Application for Scientific Permit – Available for Public Comment
Public comment on the following application for a Scientific Research (Fauna) Permit is open until 22 March.
Applicant: University of Tasmania
Species/Taxon: Common wombat (Vombatus ursinus)
Location: Maria Island, Tasmania
Title of research: Impacts and control of sarcoptic mange in common wombats
Aim of project: Bare-nosed wombats, also referred to as 'common' wombats, are considered a widespread species of minimal conservation concern. However, the bare-nosed wombat is subject to many threats including habitat loss, direct and indirect human interaction, and disease. As their range continues to retract and fragment, there is an increased risk of localized population declines and extirpation. The major aim of this research is to fill critical ecological and biological knowledge gaps regarding the genetic structure, diversity, and health of the bare-nosed wombat.
The aims of this project are two-fold:
1. To understand population structure in the bare-nosed wombat across the existing range.
- Identify gene flow and connectivity between these populations.
- Understand genetic diversity within these populations.
2. Reveal historical changes in population size (i.e. bottlenecks, growth, stasis).
Justification: We are performing a study of wombat genetic health, diversity, and population structure across the common wombat range (Tasmania and southern mainland Australia). Through collaborations, we have obtained over 100 tissue samples in Tasmania (mostly from road killed individuals), covering the majority of the common wombats' range. However, we are lacking samples from Maria Island, which may prove to be a genetically important population, as sarcoptic mange (the number one disease threatening wombats) continues to cause devastating population outbreaks in mainland and Tasmanian populations. While sarcoptic mange has been confirmed in Maria Island wombats, the visual symptoms and dynamics of mange on the island are different to what is observed on mainland Tasmania. Collection of mite samples via skin scrapings will help to answer important questions regarding the mite genetics and the evolutionary relationship among mange mites that originate in different geographic locations and/or different host species.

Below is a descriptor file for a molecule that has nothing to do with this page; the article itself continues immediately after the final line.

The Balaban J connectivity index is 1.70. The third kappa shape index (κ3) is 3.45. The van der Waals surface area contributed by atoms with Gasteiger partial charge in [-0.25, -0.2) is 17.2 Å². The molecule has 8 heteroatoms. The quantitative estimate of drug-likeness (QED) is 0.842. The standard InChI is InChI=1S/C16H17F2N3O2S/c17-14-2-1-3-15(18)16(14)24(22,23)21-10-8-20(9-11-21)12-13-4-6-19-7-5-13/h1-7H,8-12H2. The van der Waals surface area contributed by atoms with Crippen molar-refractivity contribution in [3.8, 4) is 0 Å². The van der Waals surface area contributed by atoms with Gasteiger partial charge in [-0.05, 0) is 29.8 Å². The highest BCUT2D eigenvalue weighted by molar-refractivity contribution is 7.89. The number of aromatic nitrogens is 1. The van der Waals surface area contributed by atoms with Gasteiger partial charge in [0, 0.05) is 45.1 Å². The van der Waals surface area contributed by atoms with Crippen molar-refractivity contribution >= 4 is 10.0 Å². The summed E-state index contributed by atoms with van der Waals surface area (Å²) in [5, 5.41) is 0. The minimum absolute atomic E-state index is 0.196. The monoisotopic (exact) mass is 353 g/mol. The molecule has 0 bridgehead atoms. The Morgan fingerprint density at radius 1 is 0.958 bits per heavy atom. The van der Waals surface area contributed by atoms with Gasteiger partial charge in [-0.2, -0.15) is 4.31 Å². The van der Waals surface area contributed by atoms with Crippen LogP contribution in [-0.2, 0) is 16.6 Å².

Maximum likely numbers of individuals involved: n=10
Activities undertaken and methods: We would like to use capture-and-release methods for common wombats on Maria Island (n ≤10) to take ear biopsies for our study of wombat genetic diversity and health across their range. Capture procedure will be targeted by use of net. To minimize stress to the animal, wombats captured will be released immediately upon samples being taken, in the location where they were trapped (handling time is estimated to be ~10 minutes). We would also like to opportunistically take skin scrapings from any individuals captured that are suspected of exhibiting signs of mange.
Fate of animals: Release at site of capture
Likely impact on species involved (including any by-catch): n/a